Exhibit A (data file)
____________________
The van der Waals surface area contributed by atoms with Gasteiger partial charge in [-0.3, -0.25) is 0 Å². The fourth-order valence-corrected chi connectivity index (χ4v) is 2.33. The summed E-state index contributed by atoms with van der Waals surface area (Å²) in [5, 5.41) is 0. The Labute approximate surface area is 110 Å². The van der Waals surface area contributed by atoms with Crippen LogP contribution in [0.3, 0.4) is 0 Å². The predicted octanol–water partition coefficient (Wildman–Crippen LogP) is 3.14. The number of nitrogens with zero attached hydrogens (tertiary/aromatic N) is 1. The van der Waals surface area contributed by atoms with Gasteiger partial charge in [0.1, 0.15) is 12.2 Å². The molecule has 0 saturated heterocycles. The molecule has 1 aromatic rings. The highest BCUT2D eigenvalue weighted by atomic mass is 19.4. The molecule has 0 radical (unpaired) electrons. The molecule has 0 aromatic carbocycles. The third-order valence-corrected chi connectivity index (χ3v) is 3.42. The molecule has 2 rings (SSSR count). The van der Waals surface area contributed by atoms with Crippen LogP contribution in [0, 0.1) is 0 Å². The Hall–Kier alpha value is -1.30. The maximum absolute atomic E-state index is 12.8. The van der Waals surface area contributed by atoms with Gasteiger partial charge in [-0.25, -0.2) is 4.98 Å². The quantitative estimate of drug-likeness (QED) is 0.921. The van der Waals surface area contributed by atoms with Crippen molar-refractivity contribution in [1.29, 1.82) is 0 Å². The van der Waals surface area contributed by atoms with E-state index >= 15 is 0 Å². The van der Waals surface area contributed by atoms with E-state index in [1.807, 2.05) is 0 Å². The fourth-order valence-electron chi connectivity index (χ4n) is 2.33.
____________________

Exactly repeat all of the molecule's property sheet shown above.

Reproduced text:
The van der Waals surface area contributed by atoms with Gasteiger partial charge in [-0.3, -0.25) is 0 Å². The fourth-order valence-corrected chi connectivity index (χ4v) is 2.33. The summed E-state index contributed by atoms with van der Waals surface area (Å²) in [5, 5.41) is 0. The Labute approximate surface area is 110 Å². The van der Waals surface area contributed by atoms with Crippen LogP contribution in [0.3, 0.4) is 0 Å². The predicted octanol–water partition coefficient (Wildman–Crippen LogP) is 3.14. The number of nitrogens with zero attached hydrogens (tertiary/aromatic N) is 1. The van der Waals surface area contributed by atoms with Gasteiger partial charge in [0.1, 0.15) is 12.2 Å². The molecule has 0 saturated heterocycles. The molecule has 1 aromatic rings. The highest BCUT2D eigenvalue weighted by atomic mass is 19.4. The molecule has 0 radical (unpaired) electrons. The molecule has 0 aromatic carbocycles. The third-order valence-corrected chi connectivity index (χ3v) is 3.42. The molecule has 2 rings (SSSR count). The van der Waals surface area contributed by atoms with Crippen LogP contribution in [0, 0.1) is 0 Å². The Hall–Kier alpha value is -1.30. The maximum absolute atomic E-state index is 12.8. The van der Waals surface area contributed by atoms with Gasteiger partial charge in [-0.25, -0.2) is 4.98 Å². The quantitative estimate of drug-likeness (QED) is 0.921. The van der Waals surface area contributed by atoms with Crippen molar-refractivity contribution in [1.29, 1.82) is 0 Å². The van der Waals surface area contributed by atoms with E-state index >= 15 is 0 Å². The van der Waals surface area contributed by atoms with E-state index in [1.807, 2.05) is 0 Å². The fourth-order valence-electron chi connectivity index (χ4n) is 2.33.